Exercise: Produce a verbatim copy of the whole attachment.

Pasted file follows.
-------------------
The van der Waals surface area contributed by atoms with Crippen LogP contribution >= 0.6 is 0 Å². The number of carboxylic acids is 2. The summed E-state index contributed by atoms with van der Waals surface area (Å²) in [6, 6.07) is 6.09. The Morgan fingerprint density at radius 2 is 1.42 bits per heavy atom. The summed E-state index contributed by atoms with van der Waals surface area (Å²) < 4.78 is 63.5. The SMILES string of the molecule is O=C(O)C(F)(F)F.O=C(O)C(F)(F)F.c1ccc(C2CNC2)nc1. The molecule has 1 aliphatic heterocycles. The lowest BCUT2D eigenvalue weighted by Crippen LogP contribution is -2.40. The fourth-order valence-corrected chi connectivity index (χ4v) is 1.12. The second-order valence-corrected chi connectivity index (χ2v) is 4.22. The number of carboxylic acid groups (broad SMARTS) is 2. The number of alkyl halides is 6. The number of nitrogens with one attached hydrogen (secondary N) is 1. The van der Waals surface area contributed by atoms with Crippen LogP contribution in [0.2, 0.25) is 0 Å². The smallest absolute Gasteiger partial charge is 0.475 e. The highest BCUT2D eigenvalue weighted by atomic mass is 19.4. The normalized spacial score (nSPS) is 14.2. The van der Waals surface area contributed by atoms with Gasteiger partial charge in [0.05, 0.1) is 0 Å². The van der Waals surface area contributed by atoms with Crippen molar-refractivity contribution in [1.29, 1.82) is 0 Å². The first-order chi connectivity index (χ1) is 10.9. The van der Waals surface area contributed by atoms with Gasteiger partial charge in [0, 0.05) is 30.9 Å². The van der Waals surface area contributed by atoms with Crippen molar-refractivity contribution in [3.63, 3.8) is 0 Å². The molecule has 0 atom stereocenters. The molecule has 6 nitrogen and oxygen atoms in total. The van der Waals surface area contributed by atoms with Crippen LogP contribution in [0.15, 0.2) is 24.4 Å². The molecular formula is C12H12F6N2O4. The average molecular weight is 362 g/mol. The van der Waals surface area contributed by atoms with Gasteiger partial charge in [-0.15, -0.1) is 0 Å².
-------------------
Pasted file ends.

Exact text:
The van der Waals surface area contributed by atoms with Crippen LogP contribution >= 0.6 is 0 Å². The number of carboxylic acids is 2. The summed E-state index contributed by atoms with van der Waals surface area (Å²) in [6, 6.07) is 6.09. The Morgan fingerprint density at radius 2 is 1.42 bits per heavy atom. The summed E-state index contributed by atoms with van der Waals surface area (Å²) < 4.78 is 63.5. The SMILES string of the molecule is O=C(O)C(F)(F)F.O=C(O)C(F)(F)F.c1ccc(C2CNC2)nc1. The molecule has 1 aliphatic heterocycles. The lowest BCUT2D eigenvalue weighted by Crippen LogP contribution is -2.40. The fourth-order valence-corrected chi connectivity index (χ4v) is 1.12. The second-order valence-corrected chi connectivity index (χ2v) is 4.22. The number of carboxylic acid groups (broad SMARTS) is 2. The number of alkyl halides is 6. The number of nitrogens with one attached hydrogen (secondary N) is 1. The van der Waals surface area contributed by atoms with Crippen LogP contribution in [0.2, 0.25) is 0 Å². The smallest absolute Gasteiger partial charge is 0.475 e. The highest BCUT2D eigenvalue weighted by atomic mass is 19.4. The normalized spacial score (nSPS) is 14.2. The van der Waals surface area contributed by atoms with Gasteiger partial charge in [0.05, 0.1) is 0 Å². The van der Waals surface area contributed by atoms with Crippen molar-refractivity contribution in [1.29, 1.82) is 0 Å². The first-order chi connectivity index (χ1) is 10.9. The van der Waals surface area contributed by atoms with Gasteiger partial charge in [0, 0.05) is 30.9 Å². The van der Waals surface area contributed by atoms with Crippen molar-refractivity contribution in [3.63, 3.8) is 0 Å². The molecule has 0 atom stereocenters. The molecule has 6 nitrogen and oxygen atoms in total. The van der Waals surface area contributed by atoms with Crippen LogP contribution in [0.15, 0.2) is 24.4 Å². The molecular formula is C12H12F6N2O4. The average molecular weight is 362 g/mol. The van der Waals surface area contributed by atoms with Gasteiger partial charge in [-0.15, -0.1) is 0 Å².